Is there any scientific evidence or "napping psychology" that proves the benefits of napping? After all, if you get a full eight hours of sleep, you shouldn't need a nap, right? In fact, doctors take note of how frequently you might nap as one criterion in diagnosing a sleep disorder or other possible health problems. It's interesting then that current evidence is showing that napping can benefit your productivity at work, your mood, and even your health. While too much napping may indicate a problem, power napping seems to provide an abundance of benefits.
In the last decade, there has been a lot of research that indicates that napping definitely could have its benefits. Even before published research, many countries around the world have enjoyed an afternoon "siesta" of sorts where businesses shut down for a few hours during the afternoon. The thought is that mid-day napping increases productivity and safety, and makes for happier employees. However, it's now becoming more recognized that the long honored siesta, really has some benefits.
Conquering the Afternoon Dip
Almost everyone knows that feeling: it's about an hour or so after lunch, and all of a sudden, your eyes are heavier, and you feel lethargic. Described as the afternoon or midday dip, it's the time of day that every office worker and student dreads as it becomes increasingly more difficult to focus on the task at hand. While many people try to caffeinate their way to more energy, research suggests that it's actually a twenty minute power nap that will best help you overcome that drowsy feeling. However, most people will choose the caffeine over a nap.
Researchers from the University of Haifa did research on napping and long term memory function. They taught two groups a specific task with a series of steps. They then let one group stay awake and the other group had a 90 minute nap time. Not surprisingly, the group who took naps improved when they went back later in the evening to complete the same task. The group that did not nap, showed no improvement.
Napping Psychology and a Healthier Heart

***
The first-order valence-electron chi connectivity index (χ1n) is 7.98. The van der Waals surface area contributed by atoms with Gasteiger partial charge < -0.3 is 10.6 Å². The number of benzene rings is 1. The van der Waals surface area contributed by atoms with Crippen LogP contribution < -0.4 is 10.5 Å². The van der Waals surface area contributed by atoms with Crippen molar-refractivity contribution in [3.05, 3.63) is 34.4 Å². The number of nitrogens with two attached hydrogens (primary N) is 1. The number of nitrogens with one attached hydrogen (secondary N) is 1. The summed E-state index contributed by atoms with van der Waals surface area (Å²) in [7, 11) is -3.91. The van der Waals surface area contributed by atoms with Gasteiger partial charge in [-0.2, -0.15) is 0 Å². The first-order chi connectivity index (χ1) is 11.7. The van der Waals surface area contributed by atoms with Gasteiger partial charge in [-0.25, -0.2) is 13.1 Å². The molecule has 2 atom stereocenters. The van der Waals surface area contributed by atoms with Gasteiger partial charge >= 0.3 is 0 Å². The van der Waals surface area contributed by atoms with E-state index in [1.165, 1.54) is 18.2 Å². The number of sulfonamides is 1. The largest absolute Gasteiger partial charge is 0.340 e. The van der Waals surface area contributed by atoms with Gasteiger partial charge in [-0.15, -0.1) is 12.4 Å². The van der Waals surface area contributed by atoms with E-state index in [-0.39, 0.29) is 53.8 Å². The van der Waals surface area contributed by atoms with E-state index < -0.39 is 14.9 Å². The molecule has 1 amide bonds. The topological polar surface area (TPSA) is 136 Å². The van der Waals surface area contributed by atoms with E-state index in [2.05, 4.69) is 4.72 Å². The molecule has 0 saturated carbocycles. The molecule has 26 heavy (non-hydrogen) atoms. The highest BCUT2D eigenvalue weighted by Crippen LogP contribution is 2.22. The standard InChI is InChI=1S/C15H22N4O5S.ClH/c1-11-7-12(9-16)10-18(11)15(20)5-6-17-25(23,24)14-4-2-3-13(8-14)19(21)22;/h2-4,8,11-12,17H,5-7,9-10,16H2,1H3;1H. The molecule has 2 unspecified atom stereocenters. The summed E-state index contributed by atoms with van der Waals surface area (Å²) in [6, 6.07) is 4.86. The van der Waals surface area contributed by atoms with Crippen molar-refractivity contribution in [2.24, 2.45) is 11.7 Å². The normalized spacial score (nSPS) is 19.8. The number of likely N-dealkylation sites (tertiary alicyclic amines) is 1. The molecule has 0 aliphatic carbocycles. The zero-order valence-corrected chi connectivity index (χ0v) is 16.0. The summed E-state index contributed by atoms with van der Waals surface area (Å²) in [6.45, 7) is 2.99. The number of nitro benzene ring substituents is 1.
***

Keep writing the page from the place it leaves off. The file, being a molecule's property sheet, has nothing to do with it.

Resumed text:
While there are many studies on the benefits of napping to cognition, productivity and stress, the newest trend in napping psychology research is to examine whether or not napping is beneficial to one's health. Harvard University, along with the University of Athens Medical School followed 23,000 adults over the span of six years. Researchers measured the participants' physical activity and diet as well as whether or not the subjects napped and, if they did nap, how often. Subjects who napped at least three to four times per week decreased their risk of heart disease by about 40 percent.
Napping Psychology in Corporate Culture
While it cannot be said that napping through the afternoon has been embraced by all, there are certain signs that the power nap may become as much a part of corporate culture as dress codes and the Blackberry.
Executive Napping Centers
In response to the idea and studies that have suggested that napping increases productivity, some businesses now provide a quiet, relaxing place to nap. Yelo, a health and wellness center in Manhattan, is one such place where businessmen and women pay about $24 for a private room where they can take a 40 minute nap.
The Energy Pod
For $14, you can relax in one of MetroNap's patented energy pods in the Empire State Building. The energy pod is a high tech chair that lulls you to sleep with relaxing music, then wakes you in about twenty minutes with gentle vibration and dim lights. In less than 30 minutes, you can completely recharge your batteries. MetroNaps sells their energy pods to various corporate businesses so that those businesses can, in turn, offer employees a "napping center" on site. MetroNaps offers its "Fatigue Management Services" to companies that are looking to increase employee productivity.
Is Power Napping a Future Trend?
Although research continues to show that power napping has its benefits, the napping trend is slow to catch on in the world of business. With that said, more and more businesses are catching onto the idea that napping could be a good thing.